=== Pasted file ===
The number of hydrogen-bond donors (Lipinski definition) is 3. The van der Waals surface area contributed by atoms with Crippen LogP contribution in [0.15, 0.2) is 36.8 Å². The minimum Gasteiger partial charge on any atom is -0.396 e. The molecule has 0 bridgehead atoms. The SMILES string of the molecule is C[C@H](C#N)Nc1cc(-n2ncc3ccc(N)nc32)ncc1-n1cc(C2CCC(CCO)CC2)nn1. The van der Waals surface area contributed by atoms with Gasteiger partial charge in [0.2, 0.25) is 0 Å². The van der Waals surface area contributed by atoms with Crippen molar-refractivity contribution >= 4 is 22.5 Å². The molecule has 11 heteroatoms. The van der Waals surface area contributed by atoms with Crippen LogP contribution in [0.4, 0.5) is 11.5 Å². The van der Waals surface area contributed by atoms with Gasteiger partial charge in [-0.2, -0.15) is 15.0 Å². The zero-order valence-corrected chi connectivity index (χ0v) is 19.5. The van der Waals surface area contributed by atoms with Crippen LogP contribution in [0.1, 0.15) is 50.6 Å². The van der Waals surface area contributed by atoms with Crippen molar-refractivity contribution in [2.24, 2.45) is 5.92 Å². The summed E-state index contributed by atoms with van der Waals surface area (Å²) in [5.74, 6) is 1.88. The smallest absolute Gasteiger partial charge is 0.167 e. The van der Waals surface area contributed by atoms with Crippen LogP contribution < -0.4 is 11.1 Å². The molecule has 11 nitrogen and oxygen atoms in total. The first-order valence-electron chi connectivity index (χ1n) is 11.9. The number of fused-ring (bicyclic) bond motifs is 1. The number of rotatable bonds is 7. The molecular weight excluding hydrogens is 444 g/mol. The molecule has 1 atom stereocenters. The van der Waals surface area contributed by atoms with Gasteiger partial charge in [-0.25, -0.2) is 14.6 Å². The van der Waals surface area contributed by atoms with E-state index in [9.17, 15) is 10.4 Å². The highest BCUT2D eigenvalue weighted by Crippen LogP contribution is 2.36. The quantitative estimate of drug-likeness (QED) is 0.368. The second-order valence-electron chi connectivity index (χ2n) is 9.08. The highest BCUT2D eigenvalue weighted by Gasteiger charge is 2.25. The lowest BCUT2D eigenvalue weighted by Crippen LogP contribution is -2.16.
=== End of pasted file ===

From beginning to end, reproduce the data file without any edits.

The number of hydrogen-bond donors (Lipinski definition) is 3. The van der Waals surface area contributed by atoms with Crippen LogP contribution in [0.15, 0.2) is 36.8 Å². The minimum Gasteiger partial charge on any atom is -0.396 e. The molecule has 0 bridgehead atoms. The SMILES string of the molecule is C[C@H](C#N)Nc1cc(-n2ncc3ccc(N)nc32)ncc1-n1cc(C2CCC(CCO)CC2)nn1. The van der Waals surface area contributed by atoms with Gasteiger partial charge in [0.2, 0.25) is 0 Å². The van der Waals surface area contributed by atoms with Crippen molar-refractivity contribution >= 4 is 22.5 Å². The molecule has 11 heteroatoms. The van der Waals surface area contributed by atoms with Crippen LogP contribution in [0.4, 0.5) is 11.5 Å². The van der Waals surface area contributed by atoms with Gasteiger partial charge in [-0.2, -0.15) is 15.0 Å². The zero-order valence-corrected chi connectivity index (χ0v) is 19.5. The van der Waals surface area contributed by atoms with Crippen LogP contribution in [0.1, 0.15) is 50.6 Å². The van der Waals surface area contributed by atoms with Crippen molar-refractivity contribution in [2.24, 2.45) is 5.92 Å². The summed E-state index contributed by atoms with van der Waals surface area (Å²) in [5.74, 6) is 1.88. The smallest absolute Gasteiger partial charge is 0.167 e. The van der Waals surface area contributed by atoms with Crippen LogP contribution < -0.4 is 11.1 Å². The molecule has 11 nitrogen and oxygen atoms in total. The first-order valence-electron chi connectivity index (χ1n) is 11.9. The number of fused-ring (bicyclic) bond motifs is 1. The number of rotatable bonds is 7. The molecular weight excluding hydrogens is 444 g/mol. The molecule has 1 atom stereocenters. The van der Waals surface area contributed by atoms with Gasteiger partial charge in [-0.25, -0.2) is 14.6 Å². The van der Waals surface area contributed by atoms with E-state index in [9.17, 15) is 10.4 Å². The highest BCUT2D eigenvalue weighted by Crippen LogP contribution is 2.36. The quantitative estimate of drug-likeness (QED) is 0.368. The second-order valence-electron chi connectivity index (χ2n) is 9.08. The highest BCUT2D eigenvalue weighted by Gasteiger charge is 2.25. The lowest BCUT2D eigenvalue weighted by Crippen LogP contribution is -2.16.